Introduction points out that there are 44,857 in Russian Federation according to the last census. However, the chart points out 97,640. I can't check the reference because it's written in Russian. Can someone else check the right figures?--Thevictorator95 (talk) 11:28, 6 January 2021 (UTC)

  4. Jun 11, 2021 · Category:Nenets people. English: The Nenets are an indigenous people in Russia. According to the latest census in 2002, there are 41,302 Nenets in the Russian Federation, most of them living in the Yamalo-Nenets Autonomous Okrug and Nenets Autonomous Okrug. They speak either the Tundra or Forest varieties of Nenets.

  5. www.barentsinfo.org › Indigenous-people › NenetsThe Nenets - Barentsinfo

    The Nenets are most numerous (41 000 according to census of 2002) indigenous people in Russian. In the Nenets Autonomous Okrug, as well in other regions, the Nenets form a minority (about 14-15 % in the Nenets Okrug). Majority of the Nenets live in rural areas, and there are a few villages where they are in majority.

  6. www.bbc.co.uk › tribe › tribesBBC - Tribe - Nenets

    • Nenets Life
    • Hunting
    • The Future
    • Bibliography

    The chumis the living space and is made of reindeer skins that arelaid over a skeleton of long wooden poles, many of which have a specialposition in the structure and are not interchangeable. Usually therewill be one family per chum and the number of chums will depend on thesize of the brigade or camp. During migrations chums are moved everyother day among the most mobile herders and the chum sites are chosenbased on pasture, relief and ground quality - having a water sourcenearby is also important, for brewing the number one Nenets beverage,Sri Lanka black tea. After checking the vegetation on a chum site theBrigadier thrusts his reindeer driving stick (called khorei) into theground exactly where he wants the centre of the chum to be. Thespace outside the chum is laid out in the same way at every chum site.Sledges and caravans are arranged in half-circles around the chum, withthe sledges for supply and women’s belongings more in front of the chumand male belongings more behind it....

    Hunting and fishingsupplement the Nenets way of life. For those with smaller herds,fishing is of particular importance and counts for most of theirincome. When meat can’t be stored, during summer months, it makes moresense to fish for subsistence rather than to slaughter, at these timesthe main diet becomes fish, both raw and cooked. During the winter theNenets fish through ice holes using a large net that is set underneaththe ice. When fishing in this way Nenets men can be seen plunging theirhands into ice cold water, to warm them up! Traditionally hunting wasdone with traps and snares but nowadays, with no market for polar fox,hunting is done more for sport and to add a little variety to the diet.Almost every herder carries a gun that comes in extremely handy forprotecting the herd from predators.Language The Nenets will often be seen picnicking outside with tea and biscuitsbefore they undergo a subzero migration. When talking amongstthemselves Nenets speak a language that is not...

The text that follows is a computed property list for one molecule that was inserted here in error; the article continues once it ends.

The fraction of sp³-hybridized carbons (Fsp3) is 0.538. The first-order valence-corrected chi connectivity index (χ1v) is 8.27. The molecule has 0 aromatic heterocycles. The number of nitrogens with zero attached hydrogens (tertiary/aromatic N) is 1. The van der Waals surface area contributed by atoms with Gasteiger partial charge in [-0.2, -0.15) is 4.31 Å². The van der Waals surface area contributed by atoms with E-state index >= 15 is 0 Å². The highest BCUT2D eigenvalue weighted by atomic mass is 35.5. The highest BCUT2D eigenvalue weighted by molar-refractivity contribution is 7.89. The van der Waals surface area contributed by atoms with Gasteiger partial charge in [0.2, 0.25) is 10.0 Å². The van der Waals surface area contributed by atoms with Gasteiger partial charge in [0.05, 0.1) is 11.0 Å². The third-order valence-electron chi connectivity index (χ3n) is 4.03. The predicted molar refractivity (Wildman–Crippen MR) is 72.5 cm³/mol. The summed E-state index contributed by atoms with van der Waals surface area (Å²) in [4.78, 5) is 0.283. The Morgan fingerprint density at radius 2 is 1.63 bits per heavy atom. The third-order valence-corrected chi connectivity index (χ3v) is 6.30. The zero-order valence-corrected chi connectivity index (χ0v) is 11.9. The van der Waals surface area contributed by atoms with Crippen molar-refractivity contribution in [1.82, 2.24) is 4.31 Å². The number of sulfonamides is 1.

Since the discovery of oil and gas reserves in the 1970s the Nenetshave had increasing contact with the outside world and theinfrastructure on the Yamal Peninsula has been rapidly expanding. Thetundra is now home to several gas worker villages, is covered bythousands of exploration drill sites, and is home to a new railroadconnecting Russia to the West. Building infrastructure on a Peninsulaof permafrost, bogs and lakes has significant consequences for theNenets’ indigenous lifestyle that exists on this environment.Malpractice has been recognised in the region and today there is agreater awareness of the dangers. Herders have also seen benefits fromoil and gas, for example, there’s trading to be done with oil workerswho can get fresh meat and fish in exchange for rice/pasta staples andfree rides on gas worker transport. This relationship has turned somelocal gas workers into 'tundra experts' who know the details of theherders’ summer migration patterns. Nenets people have become mor...

    Furtherreading on Nenets reindeer herding and challenges for Nomads today: Florian Stammler (2005) 'Reindeer Nomads Meet the Market:Culture, Property and Globalisation at the End of the Land.' Muenster: LitverlagISBN 3-8258-8046-x A special issue of the journal IndigenousAffairs (no 2-3, 2006) about Arctic oil and gas development and the impacts onindigenous people (PDF document): http://www.iwgia.org/graphics/Synkron-Library/Documents/publications/ Downloadpublications/IndigenousAffairs/IA232006A.pdf A special volume of the academic journal 'Sibirica' (no 5.2, 2006), about indigenous people and Russian oil and gasextraction: http://berghahn.publisher.ingentaconnect.com/content/berghahn/sibiric /2006/00000005/00000002/art00001;jsessionid=1falh7b1oj10b.victoria Piers Vitebsky (2005) 'Monograph on Siberian herders’ life withAnimals and Spirits'. Reindeer People. Living with Animals and Spirits in Siberia. London: Harper Collins. Florian Stammler and Hugh Beach (eds) (2006) 'People and...